Central to Freud’s obsession was a fundamental failing to account for (or accept) the potentially nonbinary and queer realities of life-forms. While undoubtedly interesting, the fact that eels are intersex for the majority of their lives is only shocking in the context of a heteronormative culture. The influence of heteronormativity is evident here in every step: the question asked, the investigative methods chosen, and the resulting panic when bias was not easily confirmed. How unscientific. Indeed, the eel question could just as well be called the human question. Our lack of imagination beyond boundaries and our violence extend to our own species as often as to the creatures we live beside.
Intersex people are fewer in number than those whose biology fits more neatly on one end or the other of the female-male spectrum, but the designation still encompasses millions and millions of people. Scholar of intersex, trans, and nonbinary experience Jennie Kermode writes, “Everyone has odd little genetic variations, but intersex variations are stigmatized because they’re a threat to social structures dependent on binary sex models. Other people’s sociopolitical anxieties lead to damage being inflicted on our bodies and psyches.” In the United States, as the U. S. State Department acknowledged in 2016, doctors routinely perform nonconsensual genital removal and sex assignment of intersex people. These procedures are often done on babies or young children who are not able to advocate for themselves, and they carry a high risk of complications, including total sensory loss in the genitalia. In some cases, the decision of which sex to assign is practically a coin toss, which can lead to a lifetime of gender dysphoria or repressed sexual expression.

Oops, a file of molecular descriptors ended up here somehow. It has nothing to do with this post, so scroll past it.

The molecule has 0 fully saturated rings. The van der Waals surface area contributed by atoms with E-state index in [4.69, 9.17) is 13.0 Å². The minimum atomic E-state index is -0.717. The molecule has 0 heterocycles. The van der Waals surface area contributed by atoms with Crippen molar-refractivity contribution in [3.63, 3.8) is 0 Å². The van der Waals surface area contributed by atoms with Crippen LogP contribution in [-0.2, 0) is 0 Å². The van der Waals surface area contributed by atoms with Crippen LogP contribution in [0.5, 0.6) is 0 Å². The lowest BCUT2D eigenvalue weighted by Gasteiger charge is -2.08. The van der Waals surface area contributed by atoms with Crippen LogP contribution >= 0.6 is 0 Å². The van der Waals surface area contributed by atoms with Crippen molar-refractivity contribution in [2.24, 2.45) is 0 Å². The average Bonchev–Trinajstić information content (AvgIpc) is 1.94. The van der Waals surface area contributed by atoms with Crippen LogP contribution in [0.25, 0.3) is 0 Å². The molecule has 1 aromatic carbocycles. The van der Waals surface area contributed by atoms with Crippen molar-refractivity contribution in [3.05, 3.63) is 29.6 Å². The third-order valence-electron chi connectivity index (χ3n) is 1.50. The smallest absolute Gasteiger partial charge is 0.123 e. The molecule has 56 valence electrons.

In 2017, three U. S. surgeons general published a report advocating against such nonconsensual surgeries, arguing that, “While there is little evidence that cosmetic infant genitoplasty is necessary to reduce psychological damage, evidence does show that the surgery itself can cause severe and irreversible physical harm and emotional distress.” In medicine, as in U. S. society more broadly, we have decided that it is best to appear normal even at great cost—though, thankfully, this seems to be shifting a little. Much of queer advocacy can be understood as an attempt to establish or reestablish home; to find our place in things, both out in the world and within our own bodies.